Liposomal B12, in the HYDROXO Form
Soooooo, just in case here is some need to know clinical info on vitamin B12.
There are four forms
We do not use CYANOcobalamin, end of.
The ACTIVE forms are:
– METHYLcobalamin – which works in the METHYLATION cycle, making everything from DNA/new cells, neurotransmitters, myelin, creatine, while also breaking down histamine & oestrogen, plus tons more (it is really, REALLY important)
ADENDOSYLcobalamin, which works in the KREBS cycle, making energy.
You can learn more about methylation here in this 2 minute video from the IN Health supplement site.
But we also have an inactive, but direct precursor to the active forms, called HYDROXOcobalamin.
Our Active B12 sublingual is the go to form for people with pain, fatigue, and neurological symptoms as it needs no conversions.
BUT this form is not ideal for those with anxiety or a strong history of mental health issues.
Active forms work immediately and that means sudden changes in neurotransmitters, and if they are really imbalanced, they can change too quickly and give them unpleasant anxiety.
So, if we have any concerns, we go for HYDROXOcobalamin the inactive form, to slowly feed into the active forms.
As it is a liquid, it also allows us to start with a very low dose of just a few drops building up to 500-1000 mcg (0.5-1ml) over a few weeks.
The other amazing thing is the B12 is encapsulated into a fatty globule called a liposome, which means it is absorbed very quickly in the mouth, oesphageous and small intestines without need for digestion, into the blood stream.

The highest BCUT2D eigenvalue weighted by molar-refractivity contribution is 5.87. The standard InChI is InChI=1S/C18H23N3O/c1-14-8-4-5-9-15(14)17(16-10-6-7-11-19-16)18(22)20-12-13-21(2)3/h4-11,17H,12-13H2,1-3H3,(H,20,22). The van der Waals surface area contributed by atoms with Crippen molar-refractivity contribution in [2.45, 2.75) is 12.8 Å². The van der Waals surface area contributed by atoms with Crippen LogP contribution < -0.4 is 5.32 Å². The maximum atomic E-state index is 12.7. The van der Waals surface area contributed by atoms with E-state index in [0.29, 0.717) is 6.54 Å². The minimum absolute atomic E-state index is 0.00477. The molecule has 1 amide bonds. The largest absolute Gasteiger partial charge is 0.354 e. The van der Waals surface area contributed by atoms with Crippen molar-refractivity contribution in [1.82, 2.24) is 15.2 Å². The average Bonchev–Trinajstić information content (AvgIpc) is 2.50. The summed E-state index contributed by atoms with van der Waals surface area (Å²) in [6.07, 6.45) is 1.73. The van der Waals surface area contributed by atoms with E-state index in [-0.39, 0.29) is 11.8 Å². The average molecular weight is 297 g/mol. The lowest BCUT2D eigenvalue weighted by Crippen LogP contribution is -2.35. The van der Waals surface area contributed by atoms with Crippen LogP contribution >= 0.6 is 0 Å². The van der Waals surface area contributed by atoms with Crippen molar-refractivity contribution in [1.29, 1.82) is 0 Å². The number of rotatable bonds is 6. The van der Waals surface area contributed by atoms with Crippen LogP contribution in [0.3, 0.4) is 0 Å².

For this reason, I have found for some of my hardcore B12 patients with auto-immunity (aka pernicious anaemia), who cannot absorb from food and need injections, have discontinued the use of injections when they use liposomal B12.
This is not a universal finding, and patients like that often need combinations of inactive and active in different delivery mechanisms.
One reason might be that B12 is a water soluble molecule, and by encapsulating it in a phospholipid bilayer (liposome) we can pass it into and past the phospholipid bilayer of every single cell in your body.
Some people do indeed have issues with B12 transporters in the cell membrane, and are unable to move B12 from the blood into the cell –
Liposomals seem to get us around this issue.
So to summarise that:
Issues with absorption into the gut are bypassed via sublinguals (directly into the blood via the mouth) which we use for ACTIVE B12 or via liposomal B12, which requires no transport effort in the gut, it goes directly into the blood.
Both achieve the same thing via different routes.
HOWEVER – Some people may have an issue with CELLULAR transport, taking B12 from the BLOOD into the CELL (which is where we want it) and LIPOSOMAL B12 does this with no effort.
This may explain why some more complex, unwell patients do better on LIPOSOMAL than sublinguals.
Other cool things that hydroxo B12 does, that the active forms do not, is to bind toxic gases.
It is a potential treatment for carbon monoxide poisoning.
Plus, it can bind the toxic hydrogen sulfite (H2S) which can come from sulphate reducing bacterial overgrowth in the gut, which often gives rotten egg like smelly farts.
H2S is associated with Crohns disease and other bowel issues and psoriasis.
And it can bind excess nitric oxide, which may be over produced in a sustained inflammatory response and is often linked with migraine and other chronic pain syndromes.
I believe this last function is very important.
We also have a new one page B12 infographic which is attached ready to print and laminate for reception and treatment rooms, which is attached.